NantHealth's Soon-Shiong doubles down on 'fake news' claims

Despite company losing $41 million in the first quarter, biotech mogul Patrick Soon-Shiong defended his company’s work and chastised what he called false reports.
By Jessica Davis
10:58 AM
NantHealth’s Soon-Shiong

NantHealth this week posted a $41 million net loss for its first quarter in 2017, $8 million more than last year’s loss of $33 million during the same time period.

But in what was meant to be a routine earnings call to discuss company financials, NantHealth Founder Patrick Soon-Shiong instead took the time to reiterate his company’s goals and defend against what he called “false reporting.”

“I would like to take this opportunity to get something off my chest,” said Soon-Shiong. “While it’s not benefitting to dignify false reporting or to be further distracted by these false claims. I feel it’s important for me to address a truly egregious false statement.”

[Also: Politico uncovers more funding indiscretions from Patrick Soon-Shiong]

Soon-Shiong referenced one part of a Politico investigation that claimed NantWorks purchased a building from his nonprofit organization Chan Soon-Shiong NantHealth Foundation for about $6 million -- six years after it sold for $13.3 million.

“That statement is false,” Soon-Shiong said. “And worse, the reports knew of the fact that NantWorks actually paid $15.5 million before you published the article, yet you published a false statement.”

Soon-Shiong said he has since demanded a retraction. The NantHealth website now boasts a banner reiterating Soon-Shiong’s stance on these reports.

[Also: New evidence emerges that Soon-Shiong used philanthropy to funnel money to businesses, Stat says]

However, both Soon-Shiong’s statement on the call and the statement on the website make no mention of the laundry list of other claims made by Stat News and Politico about how Soon-Shiong and NantHealth handle funds. The reports showed how the biotech mogul used philanthropy to funnel money to his businesses.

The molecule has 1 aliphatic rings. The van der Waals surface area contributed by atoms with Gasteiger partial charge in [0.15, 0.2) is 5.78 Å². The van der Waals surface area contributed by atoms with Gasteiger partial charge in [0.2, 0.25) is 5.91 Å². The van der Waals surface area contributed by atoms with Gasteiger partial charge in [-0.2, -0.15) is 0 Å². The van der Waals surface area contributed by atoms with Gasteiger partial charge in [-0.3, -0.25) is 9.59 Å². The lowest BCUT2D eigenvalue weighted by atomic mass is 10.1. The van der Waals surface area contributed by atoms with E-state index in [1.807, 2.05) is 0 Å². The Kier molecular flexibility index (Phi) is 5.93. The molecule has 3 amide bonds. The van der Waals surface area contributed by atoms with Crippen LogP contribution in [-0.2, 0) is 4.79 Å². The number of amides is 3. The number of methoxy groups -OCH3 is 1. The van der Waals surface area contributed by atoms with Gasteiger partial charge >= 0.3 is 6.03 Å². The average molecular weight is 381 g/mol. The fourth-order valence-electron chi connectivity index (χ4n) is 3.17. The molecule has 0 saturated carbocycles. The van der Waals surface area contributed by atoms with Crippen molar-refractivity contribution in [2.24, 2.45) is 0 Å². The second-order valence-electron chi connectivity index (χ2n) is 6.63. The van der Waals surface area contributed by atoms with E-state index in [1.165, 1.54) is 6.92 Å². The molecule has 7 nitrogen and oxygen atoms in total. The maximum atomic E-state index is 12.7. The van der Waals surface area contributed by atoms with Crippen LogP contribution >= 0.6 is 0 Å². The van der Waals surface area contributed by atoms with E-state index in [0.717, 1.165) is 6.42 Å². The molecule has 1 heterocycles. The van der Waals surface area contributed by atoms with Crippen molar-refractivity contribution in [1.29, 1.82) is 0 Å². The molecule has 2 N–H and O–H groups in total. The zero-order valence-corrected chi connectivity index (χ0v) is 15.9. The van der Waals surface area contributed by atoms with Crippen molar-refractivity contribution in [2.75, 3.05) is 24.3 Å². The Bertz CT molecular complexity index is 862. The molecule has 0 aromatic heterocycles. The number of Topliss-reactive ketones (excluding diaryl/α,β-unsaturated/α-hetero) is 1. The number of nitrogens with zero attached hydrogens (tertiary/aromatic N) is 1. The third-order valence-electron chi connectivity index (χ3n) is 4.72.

Emails revealed strings were attached to donations, including a $12 million donation to the University of Utah. The documents showed how $10 million of that donation would be given back to one of Soon-Shiong’s companies, and the contract was worded to stipulate the university wouldn’t get the funding without these terms.

[Also: NantHealth lost $184 million in 2016 as struggles plague Soon-Shiong’s cancer tech]

Soon-Shiong and his team have repeatedly denied these claims. However, the stock continues to plummet as a result. It began the year selling at $9.83 a share and is currently selling at $3.29 at time of publication. When NantHealth went public in June 2016 it sold at $18.59 a share.

Further, NantHealth’s top executive Bob Watson announced last week that he is leaving the company for ‘family reasons.’

The FDA recently authorized an investigational new drug application for the NANT Cancer Vaccine and clinical trial enrollment for pancreatic cancer patients.

The University of Utah and its affiliated Huntsman Institute have also been in turmoil since the news broke. Its Healthcare System CEO stepped down amid the controversy stemming from her acceptance of the donation and questionable firing of the Huntsman Cancer Institute Director.

The billionaire Jon M. Huntsman who help to found the Huntsman Cancer Institute published two-page advertisements Friday morning that defended the work of the institute and provided a full account of the institute’s operations.

Twitter: @JessieFDavis
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